Geriatric care is going to the dogs
I wanted to share an article from The Province that we were very fortunate to be involved in. We have already received so many calls from relieved Canadians who have older dogs and have been looking for help. I can't tell you enough how great it feels to be able to help so many people and so many senior dogs here in Canada and globally (we also received some inquiries from Europe as a result of the article).
Anyways here is an excerpt: Geriatric care is going to the dogs ruff justice: Entrepreneur taps our feelings of responsibility towards old hounds By Paul Luke, The Province August 4, 2009 Get along little doggies -- you're being offered a new leash on life. Vancouver entrepreneur Ann-Marie Fleming is in the vanguard of a North American business pack that has caught the scent of an opportunity helping older canines. Fleming owns Dog Quality Enterprises, an online site selling gear for dogs in their golden years. Her site -- www.DogQuality.com -- sells products ranging from wheelchairs to strollers to diapers to ramps. Fleming owns Dog Quality Enterprises, a Vancouver-based firm selling specialty gear for older dogs.
Want a step covered in a jaguar-skin print that helps your dog climb and boosts his aging ego (imagine the thrill of tramping over a fearsome jungle cat's hide)? Fleming has one for $94.95. Need dog chakra healing stones to promote harmony within your best friend's greying muzzle? Fleming will sell you a set for $15.95. "Dogs love us unconditionally and do everything in their power to make us happy and take care of us," says Fleming, 38. "When they're in need, it's our responsibility to do the same for them."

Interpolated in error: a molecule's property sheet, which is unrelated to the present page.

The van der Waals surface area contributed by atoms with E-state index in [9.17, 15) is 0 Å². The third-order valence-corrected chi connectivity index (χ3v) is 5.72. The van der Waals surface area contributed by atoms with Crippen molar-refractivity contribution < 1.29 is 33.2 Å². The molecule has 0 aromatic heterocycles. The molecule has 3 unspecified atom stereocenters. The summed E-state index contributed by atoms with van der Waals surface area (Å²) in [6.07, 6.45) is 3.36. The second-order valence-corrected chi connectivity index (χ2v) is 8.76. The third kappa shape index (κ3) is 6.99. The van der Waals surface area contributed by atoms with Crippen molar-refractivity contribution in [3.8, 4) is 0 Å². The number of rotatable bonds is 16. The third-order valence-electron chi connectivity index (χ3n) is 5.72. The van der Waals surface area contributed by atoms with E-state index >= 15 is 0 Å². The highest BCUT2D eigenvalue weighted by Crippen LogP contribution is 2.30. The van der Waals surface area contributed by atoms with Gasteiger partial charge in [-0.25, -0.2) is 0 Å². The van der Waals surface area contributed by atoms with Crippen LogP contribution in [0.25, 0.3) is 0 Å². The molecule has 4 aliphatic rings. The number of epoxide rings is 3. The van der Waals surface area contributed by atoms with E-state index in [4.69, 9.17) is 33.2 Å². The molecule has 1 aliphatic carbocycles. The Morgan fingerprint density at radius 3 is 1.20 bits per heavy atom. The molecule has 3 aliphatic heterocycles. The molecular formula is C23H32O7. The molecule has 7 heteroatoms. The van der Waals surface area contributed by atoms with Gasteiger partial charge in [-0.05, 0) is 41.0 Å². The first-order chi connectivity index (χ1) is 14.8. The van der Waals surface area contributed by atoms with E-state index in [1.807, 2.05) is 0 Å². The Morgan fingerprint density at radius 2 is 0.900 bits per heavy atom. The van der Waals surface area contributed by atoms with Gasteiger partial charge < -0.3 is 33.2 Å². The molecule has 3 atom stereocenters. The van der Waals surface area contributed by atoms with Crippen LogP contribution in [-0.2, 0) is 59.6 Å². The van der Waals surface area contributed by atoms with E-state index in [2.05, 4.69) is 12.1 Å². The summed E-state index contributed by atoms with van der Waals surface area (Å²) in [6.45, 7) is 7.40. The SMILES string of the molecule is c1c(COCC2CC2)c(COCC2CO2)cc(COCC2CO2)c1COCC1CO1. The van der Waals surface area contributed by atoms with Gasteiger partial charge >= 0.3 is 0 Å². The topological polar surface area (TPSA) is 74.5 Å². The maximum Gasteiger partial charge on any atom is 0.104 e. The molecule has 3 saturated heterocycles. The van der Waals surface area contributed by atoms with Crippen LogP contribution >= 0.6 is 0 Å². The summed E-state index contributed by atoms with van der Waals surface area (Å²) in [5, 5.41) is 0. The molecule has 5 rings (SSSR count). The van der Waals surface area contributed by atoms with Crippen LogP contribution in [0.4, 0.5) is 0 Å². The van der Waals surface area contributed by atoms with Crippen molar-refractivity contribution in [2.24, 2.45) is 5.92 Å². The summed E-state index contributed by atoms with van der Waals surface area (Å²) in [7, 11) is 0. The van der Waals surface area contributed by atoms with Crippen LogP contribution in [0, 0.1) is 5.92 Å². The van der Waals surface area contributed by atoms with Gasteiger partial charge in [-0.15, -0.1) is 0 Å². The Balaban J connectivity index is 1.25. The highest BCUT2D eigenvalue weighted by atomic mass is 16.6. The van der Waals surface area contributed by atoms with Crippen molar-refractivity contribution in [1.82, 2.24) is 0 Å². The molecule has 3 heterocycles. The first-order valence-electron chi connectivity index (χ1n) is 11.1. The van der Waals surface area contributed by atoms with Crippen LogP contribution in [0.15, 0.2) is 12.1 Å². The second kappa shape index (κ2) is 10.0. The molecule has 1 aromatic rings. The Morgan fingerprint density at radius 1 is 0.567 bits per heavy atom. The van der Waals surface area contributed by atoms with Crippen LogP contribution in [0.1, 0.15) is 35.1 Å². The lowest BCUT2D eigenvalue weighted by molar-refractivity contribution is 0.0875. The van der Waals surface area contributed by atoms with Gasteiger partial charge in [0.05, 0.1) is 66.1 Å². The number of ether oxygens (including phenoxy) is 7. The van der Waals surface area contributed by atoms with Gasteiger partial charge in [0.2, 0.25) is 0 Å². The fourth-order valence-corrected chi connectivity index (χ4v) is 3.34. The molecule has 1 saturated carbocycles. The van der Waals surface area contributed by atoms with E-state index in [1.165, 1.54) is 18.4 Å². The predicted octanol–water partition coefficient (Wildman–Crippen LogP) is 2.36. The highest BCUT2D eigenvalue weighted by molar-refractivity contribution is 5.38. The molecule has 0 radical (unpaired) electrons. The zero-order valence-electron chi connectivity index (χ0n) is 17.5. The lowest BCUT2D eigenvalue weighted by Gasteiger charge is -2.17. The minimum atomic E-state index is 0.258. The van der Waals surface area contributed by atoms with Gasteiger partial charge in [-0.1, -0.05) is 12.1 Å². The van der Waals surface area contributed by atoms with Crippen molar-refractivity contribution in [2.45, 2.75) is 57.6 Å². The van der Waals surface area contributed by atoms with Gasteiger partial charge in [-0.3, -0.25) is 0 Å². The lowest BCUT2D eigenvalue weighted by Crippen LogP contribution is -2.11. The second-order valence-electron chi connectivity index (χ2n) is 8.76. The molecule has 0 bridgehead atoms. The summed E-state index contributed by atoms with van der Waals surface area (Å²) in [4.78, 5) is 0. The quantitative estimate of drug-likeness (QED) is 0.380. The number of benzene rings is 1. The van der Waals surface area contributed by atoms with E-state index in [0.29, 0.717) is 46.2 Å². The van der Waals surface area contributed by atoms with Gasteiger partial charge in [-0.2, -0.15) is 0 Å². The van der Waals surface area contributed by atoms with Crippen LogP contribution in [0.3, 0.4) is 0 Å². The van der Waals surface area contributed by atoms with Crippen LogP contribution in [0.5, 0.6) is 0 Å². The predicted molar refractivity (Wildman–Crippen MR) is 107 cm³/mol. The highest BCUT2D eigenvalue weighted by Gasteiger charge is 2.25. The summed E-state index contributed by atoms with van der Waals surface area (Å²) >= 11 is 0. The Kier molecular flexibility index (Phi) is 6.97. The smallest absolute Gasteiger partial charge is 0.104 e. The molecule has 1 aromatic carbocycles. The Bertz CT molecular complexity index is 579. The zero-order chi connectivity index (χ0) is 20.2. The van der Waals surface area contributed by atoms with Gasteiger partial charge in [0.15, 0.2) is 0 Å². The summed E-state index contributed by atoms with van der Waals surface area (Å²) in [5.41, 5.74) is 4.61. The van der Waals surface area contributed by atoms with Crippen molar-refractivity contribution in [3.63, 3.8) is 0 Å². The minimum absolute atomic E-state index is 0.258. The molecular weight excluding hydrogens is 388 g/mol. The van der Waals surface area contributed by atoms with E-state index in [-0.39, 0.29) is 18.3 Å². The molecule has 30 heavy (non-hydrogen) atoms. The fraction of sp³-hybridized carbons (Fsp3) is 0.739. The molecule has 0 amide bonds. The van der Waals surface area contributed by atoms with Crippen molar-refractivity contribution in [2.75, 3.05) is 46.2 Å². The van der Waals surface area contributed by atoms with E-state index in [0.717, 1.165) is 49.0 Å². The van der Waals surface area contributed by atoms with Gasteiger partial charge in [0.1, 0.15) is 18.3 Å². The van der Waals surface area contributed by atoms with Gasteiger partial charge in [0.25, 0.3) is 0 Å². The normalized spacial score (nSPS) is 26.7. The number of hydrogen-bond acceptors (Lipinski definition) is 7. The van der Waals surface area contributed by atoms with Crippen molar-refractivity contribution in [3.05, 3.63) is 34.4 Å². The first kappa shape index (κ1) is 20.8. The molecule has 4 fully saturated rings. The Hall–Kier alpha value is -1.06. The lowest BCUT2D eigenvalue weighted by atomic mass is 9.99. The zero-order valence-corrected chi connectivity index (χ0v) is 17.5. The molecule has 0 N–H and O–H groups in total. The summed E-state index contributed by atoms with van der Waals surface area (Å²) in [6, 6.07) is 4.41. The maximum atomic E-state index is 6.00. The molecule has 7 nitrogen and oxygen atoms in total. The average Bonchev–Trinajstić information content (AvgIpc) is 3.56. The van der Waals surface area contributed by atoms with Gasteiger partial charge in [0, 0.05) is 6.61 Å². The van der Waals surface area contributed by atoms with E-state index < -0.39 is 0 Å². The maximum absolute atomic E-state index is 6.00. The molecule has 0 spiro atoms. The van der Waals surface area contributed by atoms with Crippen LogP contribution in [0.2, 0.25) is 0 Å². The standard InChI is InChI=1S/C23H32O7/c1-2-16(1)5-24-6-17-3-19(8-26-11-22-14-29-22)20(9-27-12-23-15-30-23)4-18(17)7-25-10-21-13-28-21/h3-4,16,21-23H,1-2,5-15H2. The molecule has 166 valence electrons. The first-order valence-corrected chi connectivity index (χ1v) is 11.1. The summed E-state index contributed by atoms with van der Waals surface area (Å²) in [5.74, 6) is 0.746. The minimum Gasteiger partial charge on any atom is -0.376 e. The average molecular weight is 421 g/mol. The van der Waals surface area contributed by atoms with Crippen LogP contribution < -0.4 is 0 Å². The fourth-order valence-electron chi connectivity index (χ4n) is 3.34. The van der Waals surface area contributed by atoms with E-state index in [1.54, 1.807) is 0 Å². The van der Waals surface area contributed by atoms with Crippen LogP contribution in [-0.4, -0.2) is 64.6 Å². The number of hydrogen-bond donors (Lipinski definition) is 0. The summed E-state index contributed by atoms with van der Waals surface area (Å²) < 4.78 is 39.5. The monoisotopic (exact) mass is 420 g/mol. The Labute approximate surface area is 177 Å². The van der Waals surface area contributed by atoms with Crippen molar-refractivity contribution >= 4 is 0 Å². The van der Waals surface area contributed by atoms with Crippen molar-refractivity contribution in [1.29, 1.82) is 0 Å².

The global market for geriatric devices is going to the dogs. Medical advances in diagnosis and treatment that have prolonged human life are also extending dogs' days. Nearing the end of those days, dogs may fall prey to the same ailments -- bad backs, gimpy joints, arthritis, incontinence -- that plague older humans.
"The world is a much safer place for dogs and cats than it was 40 years ago, as we see fewer animals getting sick from contagious diseases or being hit by cars," says Dr. James Lawson, chief animal health officer with the B.C. Society for the Prevention of Cruelty to Animals.
"The majority of animals are living longer and you're running into geriatric problems more and more." Dr. Jeff Grognet, president of the B.C. Veterinary Medical Association, says the growing demand for geriatric devices reflects an evolution in the pet-people relationship.